[Captain Daniel Turrentine of Company G, 12th Arkansas Infantry Regiment, in full officers' uniform with musket]
Photograph shows identified soldier.
Title devised by Library staff.
Case: Leather; floral and scroll design.
Gift; Tom Liljenquist; 2012; (DLC/PP-2012:127).
More information about this collection is available at http://hdl.loc.gov/loc.pnp/pp.lilj
Purchased from: George C. Esker, III, Antiques, LaPlace, La., 2011.
Forms part of: Liljenquist Family Collection of Civil War Photographs (Library of Congress).
Forms part of: Ambrotype/Tintype photograph filing series (Library of Congress).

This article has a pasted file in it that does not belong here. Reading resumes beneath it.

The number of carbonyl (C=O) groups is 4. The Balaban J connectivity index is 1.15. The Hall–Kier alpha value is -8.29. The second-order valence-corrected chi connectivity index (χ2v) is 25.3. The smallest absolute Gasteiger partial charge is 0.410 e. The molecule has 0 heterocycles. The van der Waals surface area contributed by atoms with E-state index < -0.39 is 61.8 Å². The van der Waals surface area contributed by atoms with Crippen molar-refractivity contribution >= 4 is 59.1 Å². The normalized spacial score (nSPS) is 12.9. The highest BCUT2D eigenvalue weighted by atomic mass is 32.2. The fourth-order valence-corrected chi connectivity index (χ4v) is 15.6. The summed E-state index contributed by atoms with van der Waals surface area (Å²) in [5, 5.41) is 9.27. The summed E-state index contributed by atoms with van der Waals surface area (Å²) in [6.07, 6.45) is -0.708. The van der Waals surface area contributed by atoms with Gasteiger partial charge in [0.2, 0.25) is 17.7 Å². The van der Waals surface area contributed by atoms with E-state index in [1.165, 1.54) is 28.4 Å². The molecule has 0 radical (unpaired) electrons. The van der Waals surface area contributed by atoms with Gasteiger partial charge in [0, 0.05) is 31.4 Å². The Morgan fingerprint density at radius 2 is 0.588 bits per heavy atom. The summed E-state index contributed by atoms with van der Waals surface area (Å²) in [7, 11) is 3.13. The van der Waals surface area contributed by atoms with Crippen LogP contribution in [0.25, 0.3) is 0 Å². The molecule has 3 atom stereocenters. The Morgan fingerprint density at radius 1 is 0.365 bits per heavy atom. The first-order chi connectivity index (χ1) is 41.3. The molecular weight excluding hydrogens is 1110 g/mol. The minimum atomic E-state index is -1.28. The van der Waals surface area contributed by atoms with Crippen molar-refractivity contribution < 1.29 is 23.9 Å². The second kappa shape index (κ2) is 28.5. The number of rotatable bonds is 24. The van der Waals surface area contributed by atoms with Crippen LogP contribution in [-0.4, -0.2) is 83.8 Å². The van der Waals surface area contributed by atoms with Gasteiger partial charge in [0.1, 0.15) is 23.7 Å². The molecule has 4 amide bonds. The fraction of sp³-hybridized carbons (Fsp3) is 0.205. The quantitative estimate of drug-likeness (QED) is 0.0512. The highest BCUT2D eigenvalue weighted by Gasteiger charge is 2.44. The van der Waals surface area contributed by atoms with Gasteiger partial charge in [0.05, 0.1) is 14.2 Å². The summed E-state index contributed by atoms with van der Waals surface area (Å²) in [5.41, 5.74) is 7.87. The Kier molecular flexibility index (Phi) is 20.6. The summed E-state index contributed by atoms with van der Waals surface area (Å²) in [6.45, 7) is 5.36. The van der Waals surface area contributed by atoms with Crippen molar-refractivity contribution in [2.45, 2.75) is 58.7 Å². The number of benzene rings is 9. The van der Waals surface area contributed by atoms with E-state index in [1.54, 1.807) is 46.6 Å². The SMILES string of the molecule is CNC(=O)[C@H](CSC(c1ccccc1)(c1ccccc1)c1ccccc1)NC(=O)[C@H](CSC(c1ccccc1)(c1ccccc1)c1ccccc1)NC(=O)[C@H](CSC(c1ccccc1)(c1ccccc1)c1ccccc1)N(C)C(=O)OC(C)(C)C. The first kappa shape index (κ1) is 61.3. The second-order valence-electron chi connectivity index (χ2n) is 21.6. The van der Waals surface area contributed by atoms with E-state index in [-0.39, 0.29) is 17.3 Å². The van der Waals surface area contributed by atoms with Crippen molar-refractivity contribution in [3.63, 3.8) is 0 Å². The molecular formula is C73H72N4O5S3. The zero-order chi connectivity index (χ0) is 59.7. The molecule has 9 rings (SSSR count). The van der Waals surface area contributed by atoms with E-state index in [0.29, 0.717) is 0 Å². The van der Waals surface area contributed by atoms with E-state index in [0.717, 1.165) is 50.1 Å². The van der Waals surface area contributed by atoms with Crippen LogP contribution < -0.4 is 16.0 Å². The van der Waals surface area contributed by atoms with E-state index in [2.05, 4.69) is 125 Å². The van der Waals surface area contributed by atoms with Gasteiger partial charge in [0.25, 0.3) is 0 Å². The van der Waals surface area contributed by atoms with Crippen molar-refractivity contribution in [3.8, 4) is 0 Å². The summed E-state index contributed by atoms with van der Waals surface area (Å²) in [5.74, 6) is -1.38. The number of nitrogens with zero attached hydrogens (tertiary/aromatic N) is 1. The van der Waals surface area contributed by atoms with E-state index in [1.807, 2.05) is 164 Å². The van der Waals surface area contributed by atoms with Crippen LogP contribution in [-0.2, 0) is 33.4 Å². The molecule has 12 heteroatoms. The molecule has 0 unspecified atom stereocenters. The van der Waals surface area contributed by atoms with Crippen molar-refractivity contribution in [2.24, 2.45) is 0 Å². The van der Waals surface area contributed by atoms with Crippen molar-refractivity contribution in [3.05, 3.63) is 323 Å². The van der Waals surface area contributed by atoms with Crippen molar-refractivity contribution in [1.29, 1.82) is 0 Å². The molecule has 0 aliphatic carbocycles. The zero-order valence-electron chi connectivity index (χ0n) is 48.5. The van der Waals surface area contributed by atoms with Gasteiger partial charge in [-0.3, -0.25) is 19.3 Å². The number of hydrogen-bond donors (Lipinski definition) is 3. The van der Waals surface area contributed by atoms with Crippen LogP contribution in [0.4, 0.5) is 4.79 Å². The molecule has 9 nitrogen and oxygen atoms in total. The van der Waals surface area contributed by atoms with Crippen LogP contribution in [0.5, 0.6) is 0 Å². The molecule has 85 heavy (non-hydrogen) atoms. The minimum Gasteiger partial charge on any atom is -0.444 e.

Published in: Serrano, Domenick A. Still more Confederate faces. Bayside, N.Y.: Metropolitan Co., 1994, p. 85.
There are not many details distinguishing the Confederates from the Union soldiers in many of portrait photographs - they really were from the same country, the same culture. One of the differences that you do find is the less uniform appearance of Confederates: they are much less standard, often wearing bits and pieces of cast-off Union Army uniforms and often, even weaponry. One thing that’s specific to the Confederates is huge Bowie knives, humorously called ‘Arkansas toothpicks,’ often made by local blacksmiths.